LeGrand, who is an honorary member of the Buccaneers and attended their first game in Tampa, has been asked by the Giants to participate in the coin toss. Other former players will be in the stands or watching on television, cheering on a man who they believe helped molded them into the people they are today.

"Let me just say one thing: That man cares," Rutgers linebacker Steve Beauharnais said of Schiano. "What Eric went through, what we all went through here, I think he was the best person to handle a situation like that. There were guys here who never wanted to play football again. He pulled us all out of it. All of us."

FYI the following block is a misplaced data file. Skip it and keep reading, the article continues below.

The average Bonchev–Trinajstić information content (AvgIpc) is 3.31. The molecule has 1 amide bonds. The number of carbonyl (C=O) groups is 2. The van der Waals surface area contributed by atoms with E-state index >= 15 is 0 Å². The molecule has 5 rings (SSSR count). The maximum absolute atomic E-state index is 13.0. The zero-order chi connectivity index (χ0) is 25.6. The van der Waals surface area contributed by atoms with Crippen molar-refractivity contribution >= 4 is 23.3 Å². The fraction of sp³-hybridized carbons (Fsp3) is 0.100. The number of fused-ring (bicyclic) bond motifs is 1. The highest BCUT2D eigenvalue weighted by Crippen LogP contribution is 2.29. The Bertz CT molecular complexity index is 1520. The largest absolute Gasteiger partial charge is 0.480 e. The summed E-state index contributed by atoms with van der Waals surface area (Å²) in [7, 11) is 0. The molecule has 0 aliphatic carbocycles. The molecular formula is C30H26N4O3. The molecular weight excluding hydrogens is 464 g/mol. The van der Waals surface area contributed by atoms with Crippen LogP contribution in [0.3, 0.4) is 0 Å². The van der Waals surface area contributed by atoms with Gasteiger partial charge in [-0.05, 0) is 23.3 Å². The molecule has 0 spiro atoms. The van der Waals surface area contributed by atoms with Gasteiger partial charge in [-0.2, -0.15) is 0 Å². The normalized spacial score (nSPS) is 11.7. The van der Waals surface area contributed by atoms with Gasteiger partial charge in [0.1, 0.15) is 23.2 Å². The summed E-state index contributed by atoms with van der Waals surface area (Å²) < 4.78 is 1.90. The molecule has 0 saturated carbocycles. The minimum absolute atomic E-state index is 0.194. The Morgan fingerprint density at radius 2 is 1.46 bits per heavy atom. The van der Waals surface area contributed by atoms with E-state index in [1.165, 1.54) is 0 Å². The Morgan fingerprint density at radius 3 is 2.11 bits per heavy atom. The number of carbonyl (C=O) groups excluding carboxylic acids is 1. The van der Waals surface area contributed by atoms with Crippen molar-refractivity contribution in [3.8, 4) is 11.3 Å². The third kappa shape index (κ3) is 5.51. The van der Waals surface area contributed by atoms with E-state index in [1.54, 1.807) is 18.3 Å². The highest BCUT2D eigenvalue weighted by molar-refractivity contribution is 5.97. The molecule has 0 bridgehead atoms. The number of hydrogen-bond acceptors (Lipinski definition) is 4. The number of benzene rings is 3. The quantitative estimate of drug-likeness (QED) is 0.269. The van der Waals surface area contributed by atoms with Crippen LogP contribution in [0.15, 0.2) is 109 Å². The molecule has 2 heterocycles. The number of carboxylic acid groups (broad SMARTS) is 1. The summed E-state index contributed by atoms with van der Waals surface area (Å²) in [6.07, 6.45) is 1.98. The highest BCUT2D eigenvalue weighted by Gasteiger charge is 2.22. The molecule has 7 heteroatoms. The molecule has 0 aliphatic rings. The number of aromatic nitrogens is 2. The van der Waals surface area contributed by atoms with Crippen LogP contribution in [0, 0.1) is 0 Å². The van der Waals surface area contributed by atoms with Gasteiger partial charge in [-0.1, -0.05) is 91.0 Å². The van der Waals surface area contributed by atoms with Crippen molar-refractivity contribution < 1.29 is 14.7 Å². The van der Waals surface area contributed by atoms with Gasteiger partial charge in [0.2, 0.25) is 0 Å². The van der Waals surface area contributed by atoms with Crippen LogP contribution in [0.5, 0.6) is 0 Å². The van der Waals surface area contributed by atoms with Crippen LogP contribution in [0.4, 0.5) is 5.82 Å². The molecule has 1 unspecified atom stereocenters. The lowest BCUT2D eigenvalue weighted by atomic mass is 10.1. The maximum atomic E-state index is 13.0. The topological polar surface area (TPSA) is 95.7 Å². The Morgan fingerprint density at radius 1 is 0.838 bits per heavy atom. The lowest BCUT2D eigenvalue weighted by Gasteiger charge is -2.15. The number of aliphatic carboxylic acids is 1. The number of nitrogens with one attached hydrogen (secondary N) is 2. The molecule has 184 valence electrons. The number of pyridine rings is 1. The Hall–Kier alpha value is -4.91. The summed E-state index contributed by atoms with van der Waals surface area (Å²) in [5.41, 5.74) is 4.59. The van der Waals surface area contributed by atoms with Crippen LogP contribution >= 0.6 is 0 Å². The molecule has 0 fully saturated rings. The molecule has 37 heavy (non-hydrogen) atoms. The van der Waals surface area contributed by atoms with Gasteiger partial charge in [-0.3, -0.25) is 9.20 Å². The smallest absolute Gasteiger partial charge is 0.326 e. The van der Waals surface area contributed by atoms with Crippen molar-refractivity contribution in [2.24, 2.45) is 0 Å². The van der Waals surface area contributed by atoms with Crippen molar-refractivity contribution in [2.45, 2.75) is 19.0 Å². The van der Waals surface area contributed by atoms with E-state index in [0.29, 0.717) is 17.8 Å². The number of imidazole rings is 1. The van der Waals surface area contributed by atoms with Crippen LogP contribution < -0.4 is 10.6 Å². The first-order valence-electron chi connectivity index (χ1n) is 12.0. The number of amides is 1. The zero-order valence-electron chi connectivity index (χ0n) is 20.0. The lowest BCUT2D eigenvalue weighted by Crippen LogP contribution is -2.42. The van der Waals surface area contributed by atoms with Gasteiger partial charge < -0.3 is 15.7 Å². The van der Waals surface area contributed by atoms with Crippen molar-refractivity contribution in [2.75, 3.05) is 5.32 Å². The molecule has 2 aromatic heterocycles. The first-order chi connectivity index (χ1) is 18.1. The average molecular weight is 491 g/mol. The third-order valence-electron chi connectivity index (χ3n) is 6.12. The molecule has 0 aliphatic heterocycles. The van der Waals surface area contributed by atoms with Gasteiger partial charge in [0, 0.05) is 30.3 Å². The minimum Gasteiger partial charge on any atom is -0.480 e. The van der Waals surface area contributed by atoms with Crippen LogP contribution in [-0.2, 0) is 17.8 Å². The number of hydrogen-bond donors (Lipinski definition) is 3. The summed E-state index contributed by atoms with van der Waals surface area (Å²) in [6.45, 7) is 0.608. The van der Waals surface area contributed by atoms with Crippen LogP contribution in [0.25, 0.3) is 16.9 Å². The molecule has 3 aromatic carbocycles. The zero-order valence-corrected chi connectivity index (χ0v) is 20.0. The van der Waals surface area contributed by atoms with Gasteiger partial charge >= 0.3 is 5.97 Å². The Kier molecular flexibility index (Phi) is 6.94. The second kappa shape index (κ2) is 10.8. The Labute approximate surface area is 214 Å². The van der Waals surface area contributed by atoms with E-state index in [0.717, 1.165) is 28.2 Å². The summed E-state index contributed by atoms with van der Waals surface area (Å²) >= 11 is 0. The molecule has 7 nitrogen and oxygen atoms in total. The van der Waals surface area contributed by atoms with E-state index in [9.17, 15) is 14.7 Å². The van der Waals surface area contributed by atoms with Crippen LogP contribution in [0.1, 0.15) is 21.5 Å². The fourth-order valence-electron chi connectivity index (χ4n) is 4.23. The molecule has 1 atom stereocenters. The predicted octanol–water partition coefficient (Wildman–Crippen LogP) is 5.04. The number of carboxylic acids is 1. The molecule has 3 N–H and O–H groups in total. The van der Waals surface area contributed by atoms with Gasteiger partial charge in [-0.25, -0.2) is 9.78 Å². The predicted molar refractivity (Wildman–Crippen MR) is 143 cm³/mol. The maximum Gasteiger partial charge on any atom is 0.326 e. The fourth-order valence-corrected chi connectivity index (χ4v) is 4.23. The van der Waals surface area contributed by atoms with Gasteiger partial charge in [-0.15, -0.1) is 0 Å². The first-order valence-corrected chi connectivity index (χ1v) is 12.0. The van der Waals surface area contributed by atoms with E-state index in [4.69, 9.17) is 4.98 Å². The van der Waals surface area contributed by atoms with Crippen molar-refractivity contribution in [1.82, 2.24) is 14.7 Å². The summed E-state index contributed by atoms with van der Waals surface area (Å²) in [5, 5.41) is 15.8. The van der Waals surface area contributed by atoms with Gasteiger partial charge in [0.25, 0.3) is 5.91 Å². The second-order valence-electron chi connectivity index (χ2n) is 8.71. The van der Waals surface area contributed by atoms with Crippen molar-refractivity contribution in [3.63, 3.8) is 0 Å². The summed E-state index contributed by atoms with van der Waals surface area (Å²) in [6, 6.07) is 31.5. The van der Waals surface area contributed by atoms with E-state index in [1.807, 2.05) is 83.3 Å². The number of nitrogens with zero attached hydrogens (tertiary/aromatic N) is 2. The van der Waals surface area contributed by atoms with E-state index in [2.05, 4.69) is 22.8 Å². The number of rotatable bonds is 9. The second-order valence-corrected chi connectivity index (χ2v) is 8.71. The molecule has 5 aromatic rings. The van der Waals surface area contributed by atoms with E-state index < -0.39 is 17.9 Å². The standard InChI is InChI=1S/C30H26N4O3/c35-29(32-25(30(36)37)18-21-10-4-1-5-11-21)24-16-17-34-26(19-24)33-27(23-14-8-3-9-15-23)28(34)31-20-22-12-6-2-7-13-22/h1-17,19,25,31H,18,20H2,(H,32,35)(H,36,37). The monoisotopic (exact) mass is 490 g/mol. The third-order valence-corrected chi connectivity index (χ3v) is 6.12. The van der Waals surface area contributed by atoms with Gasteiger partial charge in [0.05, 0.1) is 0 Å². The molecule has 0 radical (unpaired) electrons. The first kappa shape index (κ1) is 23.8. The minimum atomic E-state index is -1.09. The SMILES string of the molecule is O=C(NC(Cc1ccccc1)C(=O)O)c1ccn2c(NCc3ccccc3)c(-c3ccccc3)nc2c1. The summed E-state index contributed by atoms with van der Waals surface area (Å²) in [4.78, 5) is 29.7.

The game marks the first time that Schiano has coached at MetLife Stadium since Oct. 16, 2010, the day LeGrand suffered the injury that has left him paralyzed below the neck. Schiano said in a phone interview this past week that he knows walking back onto that field will produce some difficult memories.

LeGrand almost died the night of the accident and initially was told he would spend the rest of his life on a respirator. Schiano was there when the news was delivered and spent nearly every night at the hospital with LeGrand and his mother, Karen, the first couple of months he was there.

Two years later, LeGrand's perseverance and optimism have made him a national inspiration. He not only can breathe on his own but has returned to school at Rutgers and is able to stand with the help of a metal frame.